Archive for category peace

Soul Biographies

This is something else.

Short, black-and-white interviews. No dialogue. Just monologue. Profoundly moving.

“We Imagine A Profoundly Connected World In Which We See And Experience Ourselves And Others Beyond Judgment.”

Essentially Soul Biographies have been made from a state of acute mindfulness. And are best watched in similar fashion. That is where the experience will find you.

Switch Off The World. Play Full Screen. Use Headphones. Do Not Attempt If Distracted.

Pick a biography. Any one. Watch while undistracted. They’re mostly just a few minutes long. You won’t be bored. They may just change the way you see people. And the way you see yourself.

If you want some background, check out Nic Askew’s TED talks. But really you need no introduction. You can just dive straight in.

The wisdom of the ancients…and today

And the arrogance and spiritual alienation of modern man…

And the hope and the possibility for us living today.

“… You can read the ancient Greeks about creativity and it still applies.”  (Tiago Forte in his first filmed interview).

Ram Dass on his journey from rich playboy, via psychedelic mentor to a real guru Baba Neem Karoli Love Serve Remember Movie | Ram Dass. This is a remarkable video. Ram Dass speaks with almost perfect clarity, all the more remarkable for being a) unscripted (I’m guessing) and b) after his stroke. The journey he describes in the first 5 minutes of this 20-minute video parallels my own in many ways, and perhaps parallels yours. The journey from the head to the heart. And how helpful another human being can be on that journey, especially someone who is rooted in that heart experience and yet who understands about the head and how it tends to pull you away from experience.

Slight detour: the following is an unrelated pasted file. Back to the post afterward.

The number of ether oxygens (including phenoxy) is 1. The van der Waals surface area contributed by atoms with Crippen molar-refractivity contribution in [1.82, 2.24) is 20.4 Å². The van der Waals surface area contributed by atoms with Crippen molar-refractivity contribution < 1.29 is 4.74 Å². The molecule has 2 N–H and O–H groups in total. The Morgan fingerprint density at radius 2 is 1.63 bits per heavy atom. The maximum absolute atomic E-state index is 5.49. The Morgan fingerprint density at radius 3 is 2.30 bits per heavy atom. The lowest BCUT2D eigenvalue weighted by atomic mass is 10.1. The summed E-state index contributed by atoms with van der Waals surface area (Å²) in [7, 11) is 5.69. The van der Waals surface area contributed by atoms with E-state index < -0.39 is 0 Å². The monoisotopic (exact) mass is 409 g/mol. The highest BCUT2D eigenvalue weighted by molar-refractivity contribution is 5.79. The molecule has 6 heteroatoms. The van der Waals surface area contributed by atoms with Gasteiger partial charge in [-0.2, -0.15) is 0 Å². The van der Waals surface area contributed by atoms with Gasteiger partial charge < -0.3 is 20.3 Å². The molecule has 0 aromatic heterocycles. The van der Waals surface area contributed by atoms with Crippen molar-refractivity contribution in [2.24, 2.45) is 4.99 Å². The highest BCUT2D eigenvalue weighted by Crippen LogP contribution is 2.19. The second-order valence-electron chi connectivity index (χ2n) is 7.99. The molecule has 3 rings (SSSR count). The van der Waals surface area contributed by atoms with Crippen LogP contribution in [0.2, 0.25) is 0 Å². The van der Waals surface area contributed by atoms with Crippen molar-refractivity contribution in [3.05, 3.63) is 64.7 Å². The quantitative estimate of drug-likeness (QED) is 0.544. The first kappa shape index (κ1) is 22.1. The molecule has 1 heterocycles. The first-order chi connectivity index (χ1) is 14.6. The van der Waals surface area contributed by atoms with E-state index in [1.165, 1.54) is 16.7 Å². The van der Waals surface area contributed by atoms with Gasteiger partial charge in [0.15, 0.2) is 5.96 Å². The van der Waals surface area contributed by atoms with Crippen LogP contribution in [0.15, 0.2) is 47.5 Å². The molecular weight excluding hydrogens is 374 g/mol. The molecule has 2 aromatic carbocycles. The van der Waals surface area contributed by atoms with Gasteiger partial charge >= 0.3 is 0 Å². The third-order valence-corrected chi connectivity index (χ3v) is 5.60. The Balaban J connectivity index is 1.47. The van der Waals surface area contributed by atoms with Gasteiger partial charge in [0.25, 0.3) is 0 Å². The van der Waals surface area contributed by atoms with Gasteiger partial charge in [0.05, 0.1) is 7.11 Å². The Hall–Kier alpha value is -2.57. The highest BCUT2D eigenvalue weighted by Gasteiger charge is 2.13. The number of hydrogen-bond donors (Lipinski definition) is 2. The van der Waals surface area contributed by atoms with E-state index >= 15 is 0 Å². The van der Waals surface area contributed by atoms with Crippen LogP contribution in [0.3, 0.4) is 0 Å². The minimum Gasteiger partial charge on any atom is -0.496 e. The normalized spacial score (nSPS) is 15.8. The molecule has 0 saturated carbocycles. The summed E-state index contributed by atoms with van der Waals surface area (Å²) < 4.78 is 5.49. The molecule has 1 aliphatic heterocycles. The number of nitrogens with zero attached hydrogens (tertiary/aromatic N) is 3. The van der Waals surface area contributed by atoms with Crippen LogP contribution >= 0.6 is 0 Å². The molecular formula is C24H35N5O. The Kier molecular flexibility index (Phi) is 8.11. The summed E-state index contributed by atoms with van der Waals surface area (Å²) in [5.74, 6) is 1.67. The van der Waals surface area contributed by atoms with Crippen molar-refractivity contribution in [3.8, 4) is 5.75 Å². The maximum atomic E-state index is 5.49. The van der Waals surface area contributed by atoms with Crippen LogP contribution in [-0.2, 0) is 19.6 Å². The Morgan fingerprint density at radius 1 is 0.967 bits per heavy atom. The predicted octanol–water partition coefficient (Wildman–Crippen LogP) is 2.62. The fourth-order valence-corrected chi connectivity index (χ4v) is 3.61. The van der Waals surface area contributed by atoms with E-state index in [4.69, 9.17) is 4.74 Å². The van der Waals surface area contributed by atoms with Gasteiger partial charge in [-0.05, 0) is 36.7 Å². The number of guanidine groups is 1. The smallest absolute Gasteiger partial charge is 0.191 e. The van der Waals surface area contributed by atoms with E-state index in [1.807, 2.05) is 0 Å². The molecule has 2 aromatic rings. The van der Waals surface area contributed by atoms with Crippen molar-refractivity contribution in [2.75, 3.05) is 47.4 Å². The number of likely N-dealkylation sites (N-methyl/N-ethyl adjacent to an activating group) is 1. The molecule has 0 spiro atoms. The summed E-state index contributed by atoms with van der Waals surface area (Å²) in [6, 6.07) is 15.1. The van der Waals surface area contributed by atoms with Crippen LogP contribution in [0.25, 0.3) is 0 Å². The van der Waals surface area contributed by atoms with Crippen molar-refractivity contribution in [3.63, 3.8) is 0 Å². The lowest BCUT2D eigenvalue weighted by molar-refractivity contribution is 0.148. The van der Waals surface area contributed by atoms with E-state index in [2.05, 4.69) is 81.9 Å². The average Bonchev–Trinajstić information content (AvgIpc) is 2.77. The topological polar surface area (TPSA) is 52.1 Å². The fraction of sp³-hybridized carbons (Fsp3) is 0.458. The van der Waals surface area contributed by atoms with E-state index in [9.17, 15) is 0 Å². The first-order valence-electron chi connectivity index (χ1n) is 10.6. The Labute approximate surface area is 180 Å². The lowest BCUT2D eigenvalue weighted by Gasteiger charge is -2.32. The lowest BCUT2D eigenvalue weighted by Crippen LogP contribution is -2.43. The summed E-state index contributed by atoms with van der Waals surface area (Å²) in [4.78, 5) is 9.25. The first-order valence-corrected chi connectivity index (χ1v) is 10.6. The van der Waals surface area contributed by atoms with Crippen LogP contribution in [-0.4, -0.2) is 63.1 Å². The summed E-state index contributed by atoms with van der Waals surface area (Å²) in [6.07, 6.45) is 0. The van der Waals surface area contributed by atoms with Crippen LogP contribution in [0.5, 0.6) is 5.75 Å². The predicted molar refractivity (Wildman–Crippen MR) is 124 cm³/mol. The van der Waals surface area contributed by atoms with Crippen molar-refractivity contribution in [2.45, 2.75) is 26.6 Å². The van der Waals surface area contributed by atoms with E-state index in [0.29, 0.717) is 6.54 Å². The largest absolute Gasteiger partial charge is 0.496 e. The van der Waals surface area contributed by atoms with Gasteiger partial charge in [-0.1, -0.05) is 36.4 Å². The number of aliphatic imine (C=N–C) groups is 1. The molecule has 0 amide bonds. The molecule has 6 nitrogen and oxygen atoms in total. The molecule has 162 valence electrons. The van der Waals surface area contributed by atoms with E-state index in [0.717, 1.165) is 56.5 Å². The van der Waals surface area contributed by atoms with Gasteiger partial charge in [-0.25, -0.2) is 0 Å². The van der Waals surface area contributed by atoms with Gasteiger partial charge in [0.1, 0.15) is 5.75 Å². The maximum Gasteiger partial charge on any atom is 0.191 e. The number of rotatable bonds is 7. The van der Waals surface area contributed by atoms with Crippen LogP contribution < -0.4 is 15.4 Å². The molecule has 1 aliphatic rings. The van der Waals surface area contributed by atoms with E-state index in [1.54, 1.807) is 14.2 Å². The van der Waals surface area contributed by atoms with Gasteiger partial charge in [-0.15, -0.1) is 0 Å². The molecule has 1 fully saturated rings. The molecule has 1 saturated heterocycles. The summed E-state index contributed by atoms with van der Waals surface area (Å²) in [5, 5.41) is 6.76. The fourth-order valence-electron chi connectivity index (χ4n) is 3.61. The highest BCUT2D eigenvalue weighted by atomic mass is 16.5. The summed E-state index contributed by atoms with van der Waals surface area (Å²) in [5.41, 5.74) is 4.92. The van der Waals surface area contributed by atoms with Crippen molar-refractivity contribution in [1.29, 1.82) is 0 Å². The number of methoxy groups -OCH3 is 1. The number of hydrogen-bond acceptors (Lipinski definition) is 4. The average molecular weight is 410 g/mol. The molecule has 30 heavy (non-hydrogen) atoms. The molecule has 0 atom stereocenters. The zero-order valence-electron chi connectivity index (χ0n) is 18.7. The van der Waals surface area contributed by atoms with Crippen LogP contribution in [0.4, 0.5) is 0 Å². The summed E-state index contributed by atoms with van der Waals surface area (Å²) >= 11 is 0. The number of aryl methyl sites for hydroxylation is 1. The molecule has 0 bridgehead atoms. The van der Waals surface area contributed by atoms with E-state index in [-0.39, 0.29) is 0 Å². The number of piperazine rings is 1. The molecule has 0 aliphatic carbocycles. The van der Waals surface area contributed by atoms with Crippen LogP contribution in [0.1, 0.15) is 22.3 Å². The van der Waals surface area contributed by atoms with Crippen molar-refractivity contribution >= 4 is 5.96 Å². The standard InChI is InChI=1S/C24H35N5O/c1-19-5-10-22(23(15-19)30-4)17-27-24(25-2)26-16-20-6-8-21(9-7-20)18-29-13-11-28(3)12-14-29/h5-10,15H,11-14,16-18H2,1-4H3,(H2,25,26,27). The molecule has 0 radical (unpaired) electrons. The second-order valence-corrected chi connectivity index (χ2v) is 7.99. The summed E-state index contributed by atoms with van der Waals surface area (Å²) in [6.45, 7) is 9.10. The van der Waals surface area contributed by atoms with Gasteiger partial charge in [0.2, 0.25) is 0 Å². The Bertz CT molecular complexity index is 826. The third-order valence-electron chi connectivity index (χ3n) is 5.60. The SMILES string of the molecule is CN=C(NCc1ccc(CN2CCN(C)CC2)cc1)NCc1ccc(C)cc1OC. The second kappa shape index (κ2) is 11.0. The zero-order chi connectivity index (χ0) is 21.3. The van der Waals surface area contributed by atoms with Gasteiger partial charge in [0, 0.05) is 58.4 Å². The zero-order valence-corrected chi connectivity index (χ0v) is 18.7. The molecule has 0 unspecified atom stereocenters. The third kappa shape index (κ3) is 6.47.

Take time to watch this undisturbed, on headphones if possible. At least the first 5 minutes.

Neither Ram Dass nor Baba Neem Karoli are with us any longer, but people like them are, and that experience is of course still possible for each one of us, while we’re alive.

Nic Askew is an unorthodox film-maker who interviews people, and somehow, in that time, the heart is touched. Has Nic understood what Ram Dass was talking about? Nic (by his own admission) has not read a book since leaving school. Has that hindered him, or helped him? Irrelevant question.

Nic calls them soul biographies. Here’s one:

Would you like an invitation? Here’s one:

Nic talks about his work, why and how in a couple of TED talks.

“Offer each other kindness and understanding.”

“Offer each other kindness and understanding. This is the time for empathy, clear thinking, and courage.”Prem Rawat

A Heartfelt Resolution for 2020




I came across this New Year’s resolution for 2020 on the TimelessToday website, and I thought it expressed a wonderful wish. Not something unrealistic but practical. Not something that benefits one group of people over another, but that benefits everyone, even those people not yet born.

Best wishes to you all

On the positive side, the year “2020” looks cool and is easy to type on a keyboard.


So many things we love in our lives; what is the one thing that makes loving possible?

4:12 “ So many things that we love in our lives. What about loving that one thing, by the courtesy of which all that we do has been made possible?”

You are looking for peace – and peace is looking for you